Malnutrition can affect people of all ages but has a heavy impact on infants. Insufficient intake of food due to several factors results in malnutrition. It is a population hazard that is common in third world countries around the globe. Despite having considerable development over the years, maternal and infant nutrition remains a persistent concern for Bangladesh. It has been observed that 36% of the preschool age children are underweight and suffer from high rates of micro nutrient deficiencies. Even though many policies have been undertaken and legal frameworks established, traditional postpartum practices are decreasing.
A child needs to be breastfed right after birth as it supplies necessary nutrients. There is an undeniable connection between the mother’s health and the child’s nutrition. Surprisingly even when it’s a traditional practice in a country like Bangladesh, the rates suggest otherwise. According to Hoque M. (2017), only 36% (35% Rural vs. 39% Urban) could initiate breastfeeding within the first hour after birth (BBS, UNICEF, 2016). Almost 2/3rd of the children in the age group below 6 months are exposed to non-breast milk items (BBS, UNICEF, 2016). Hence, the fairly low prevalence of exclusive breastfeeding is relatively responsible for infant malnutrition in the country.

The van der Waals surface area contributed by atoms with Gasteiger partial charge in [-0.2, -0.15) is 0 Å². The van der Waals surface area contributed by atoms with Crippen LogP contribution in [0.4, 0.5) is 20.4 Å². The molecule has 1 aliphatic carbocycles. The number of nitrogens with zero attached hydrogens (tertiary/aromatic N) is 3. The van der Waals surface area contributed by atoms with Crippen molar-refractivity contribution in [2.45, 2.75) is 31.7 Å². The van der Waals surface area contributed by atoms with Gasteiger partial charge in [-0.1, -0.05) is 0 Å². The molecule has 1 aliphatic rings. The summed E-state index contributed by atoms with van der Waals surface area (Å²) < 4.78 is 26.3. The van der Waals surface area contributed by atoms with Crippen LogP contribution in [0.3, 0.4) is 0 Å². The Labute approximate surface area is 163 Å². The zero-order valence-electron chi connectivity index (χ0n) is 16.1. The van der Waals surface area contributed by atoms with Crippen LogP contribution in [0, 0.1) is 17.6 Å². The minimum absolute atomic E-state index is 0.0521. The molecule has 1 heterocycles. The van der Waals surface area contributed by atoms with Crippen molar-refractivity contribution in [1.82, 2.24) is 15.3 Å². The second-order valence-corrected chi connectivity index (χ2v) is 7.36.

Relation between breast milk and infant malnutrition
The World Health Organization claims the longer a mother breastfeeds, the longer the good health effects will be for both the mother and child. Breast milk contains all the nutrients needed by children in the first six months of life. Breastfeeding is in many ways linked with nutrition and food security; health, development and survival. The World Alliance for Breastfeeding Action (WABA) has declared “Breastfeeding: a key to sustainable development” as its theme in 2016. The WHO recommends exclusive breastfeeding (EBF) for the first six months of life and continuation of breastfeeding for two years. Breastfeeding not only benefit the child but the mother as well. The World Health Assembly of the WHO even adopted a dedicated instrument in this regard, known as The International Code of Marketing of Breast milk Substitutes 1981.